STATE REP. MIKE HALPIN
My friend and mentor Lane Evans died almost five years ago. He left Congress, due to Parkinson’s disease, seven years before that. Yet, in many ways, Lane was a man ahead of his time.
To confront many of today’s challenges, we might look to Lane’s example. That’s why I and a number of other leaders who were close to Lane will be commemorating his legacy at Augustana College on Saturday, Oct. 19 from 1-4 p.m. The Lane Evans “Election 2020: Putting People First” forum will highlight many of the ideals Lane stood for years ahead of his time that are urgently needed now.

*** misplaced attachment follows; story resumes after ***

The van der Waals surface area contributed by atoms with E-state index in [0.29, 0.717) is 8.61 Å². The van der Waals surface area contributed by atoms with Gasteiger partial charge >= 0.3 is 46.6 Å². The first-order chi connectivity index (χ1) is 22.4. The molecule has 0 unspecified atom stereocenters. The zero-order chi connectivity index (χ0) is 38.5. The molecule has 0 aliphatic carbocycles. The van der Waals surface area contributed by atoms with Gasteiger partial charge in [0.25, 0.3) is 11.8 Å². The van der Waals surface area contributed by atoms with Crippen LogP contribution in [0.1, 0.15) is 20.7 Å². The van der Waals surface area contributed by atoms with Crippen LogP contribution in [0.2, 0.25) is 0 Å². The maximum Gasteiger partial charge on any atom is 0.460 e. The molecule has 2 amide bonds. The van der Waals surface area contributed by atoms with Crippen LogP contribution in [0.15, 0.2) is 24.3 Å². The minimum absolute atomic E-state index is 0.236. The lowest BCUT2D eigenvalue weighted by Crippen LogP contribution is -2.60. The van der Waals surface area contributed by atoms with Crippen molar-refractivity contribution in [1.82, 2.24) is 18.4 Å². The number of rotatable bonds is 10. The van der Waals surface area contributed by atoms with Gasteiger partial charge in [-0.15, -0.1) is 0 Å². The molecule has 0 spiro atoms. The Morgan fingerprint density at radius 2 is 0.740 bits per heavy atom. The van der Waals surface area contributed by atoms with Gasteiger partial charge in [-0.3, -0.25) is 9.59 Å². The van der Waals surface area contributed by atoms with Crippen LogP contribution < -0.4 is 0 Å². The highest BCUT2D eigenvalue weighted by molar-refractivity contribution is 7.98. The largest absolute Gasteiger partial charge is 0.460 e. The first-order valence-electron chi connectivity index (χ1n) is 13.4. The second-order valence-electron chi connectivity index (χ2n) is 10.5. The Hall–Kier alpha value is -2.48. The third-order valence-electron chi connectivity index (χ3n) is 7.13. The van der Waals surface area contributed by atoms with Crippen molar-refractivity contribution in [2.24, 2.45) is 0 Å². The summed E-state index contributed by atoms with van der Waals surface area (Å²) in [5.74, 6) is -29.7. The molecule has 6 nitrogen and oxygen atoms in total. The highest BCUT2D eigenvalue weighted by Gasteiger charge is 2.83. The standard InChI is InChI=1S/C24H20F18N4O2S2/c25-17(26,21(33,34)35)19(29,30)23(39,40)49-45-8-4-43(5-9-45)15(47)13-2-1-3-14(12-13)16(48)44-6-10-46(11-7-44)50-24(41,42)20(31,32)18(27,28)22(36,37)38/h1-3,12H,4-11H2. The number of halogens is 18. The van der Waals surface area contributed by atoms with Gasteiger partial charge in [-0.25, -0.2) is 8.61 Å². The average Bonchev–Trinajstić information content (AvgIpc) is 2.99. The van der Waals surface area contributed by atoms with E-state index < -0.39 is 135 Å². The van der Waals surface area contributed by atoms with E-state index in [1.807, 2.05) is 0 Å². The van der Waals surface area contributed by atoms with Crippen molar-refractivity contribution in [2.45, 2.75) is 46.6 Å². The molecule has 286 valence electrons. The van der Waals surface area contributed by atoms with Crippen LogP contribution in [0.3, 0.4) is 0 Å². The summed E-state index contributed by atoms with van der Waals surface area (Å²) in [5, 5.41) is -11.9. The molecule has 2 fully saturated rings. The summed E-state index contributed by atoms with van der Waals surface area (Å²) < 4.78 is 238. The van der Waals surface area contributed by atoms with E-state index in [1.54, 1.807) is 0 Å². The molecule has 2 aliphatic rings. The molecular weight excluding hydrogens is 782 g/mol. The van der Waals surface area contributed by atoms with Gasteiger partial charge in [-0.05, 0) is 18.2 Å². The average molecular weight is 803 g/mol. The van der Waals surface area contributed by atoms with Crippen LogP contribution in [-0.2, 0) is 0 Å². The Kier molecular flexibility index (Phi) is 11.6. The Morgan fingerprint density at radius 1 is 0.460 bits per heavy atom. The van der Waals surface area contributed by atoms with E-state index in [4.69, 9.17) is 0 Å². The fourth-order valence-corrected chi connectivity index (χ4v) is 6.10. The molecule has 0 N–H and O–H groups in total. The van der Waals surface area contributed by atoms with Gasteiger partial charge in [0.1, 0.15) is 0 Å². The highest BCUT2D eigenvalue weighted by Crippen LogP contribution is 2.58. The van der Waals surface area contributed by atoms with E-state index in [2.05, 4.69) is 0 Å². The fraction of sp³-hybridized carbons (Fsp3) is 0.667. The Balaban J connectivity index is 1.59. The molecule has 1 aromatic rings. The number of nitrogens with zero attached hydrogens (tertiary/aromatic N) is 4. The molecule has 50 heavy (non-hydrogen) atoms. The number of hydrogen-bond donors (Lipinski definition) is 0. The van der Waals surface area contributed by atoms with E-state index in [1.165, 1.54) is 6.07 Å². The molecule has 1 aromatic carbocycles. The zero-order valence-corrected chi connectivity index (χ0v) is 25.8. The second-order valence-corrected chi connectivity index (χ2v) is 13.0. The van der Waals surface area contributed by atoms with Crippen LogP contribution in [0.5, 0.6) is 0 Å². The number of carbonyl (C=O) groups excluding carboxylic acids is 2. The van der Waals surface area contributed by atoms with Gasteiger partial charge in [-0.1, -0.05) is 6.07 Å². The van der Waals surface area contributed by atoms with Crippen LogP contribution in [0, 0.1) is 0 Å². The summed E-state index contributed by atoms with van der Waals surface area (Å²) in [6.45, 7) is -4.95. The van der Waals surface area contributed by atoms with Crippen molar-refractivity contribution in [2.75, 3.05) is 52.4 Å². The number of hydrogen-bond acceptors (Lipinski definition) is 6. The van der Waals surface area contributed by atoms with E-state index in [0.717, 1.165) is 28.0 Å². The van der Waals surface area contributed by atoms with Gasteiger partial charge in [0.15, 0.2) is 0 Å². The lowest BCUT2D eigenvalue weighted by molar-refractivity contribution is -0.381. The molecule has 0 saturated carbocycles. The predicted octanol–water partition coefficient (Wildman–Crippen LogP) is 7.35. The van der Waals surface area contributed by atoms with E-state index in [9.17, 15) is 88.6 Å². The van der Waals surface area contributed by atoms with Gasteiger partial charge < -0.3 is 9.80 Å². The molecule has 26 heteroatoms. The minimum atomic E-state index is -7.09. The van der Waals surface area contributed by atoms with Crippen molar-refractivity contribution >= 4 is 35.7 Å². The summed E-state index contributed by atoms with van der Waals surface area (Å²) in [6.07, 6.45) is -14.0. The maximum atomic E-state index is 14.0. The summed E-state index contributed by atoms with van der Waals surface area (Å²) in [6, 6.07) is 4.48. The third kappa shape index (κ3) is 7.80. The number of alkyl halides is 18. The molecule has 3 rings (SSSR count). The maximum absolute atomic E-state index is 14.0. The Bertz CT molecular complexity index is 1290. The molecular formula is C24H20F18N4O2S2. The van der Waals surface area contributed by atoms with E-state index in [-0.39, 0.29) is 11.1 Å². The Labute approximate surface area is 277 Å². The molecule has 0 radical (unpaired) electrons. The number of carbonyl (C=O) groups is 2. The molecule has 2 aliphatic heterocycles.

One of our country’s biggest challenges today is income inequality -- the large and growing gap between the wealthiest few and the rest of us. For 24 years in Congress, Lane was a steadfast champion of working families and the hard-pressed middle-class. He opposed efforts to weaken unions, which fight for better wages and working conditions for all Americans. And he stood up against repeated attempts to undermine Social Security and Medicare -- critical programs that provide seniors with the dignity and security they deserve.
Lane also recognized, before many others, that clean air and water are essential to our future and he voted consistently to protect our natural environment from harm. Today, as we face the growing effects of climate change, such as rising oceans and catastrophic storms, we could learn from Lane’s example of making the environment a priority -- even in tough economic times.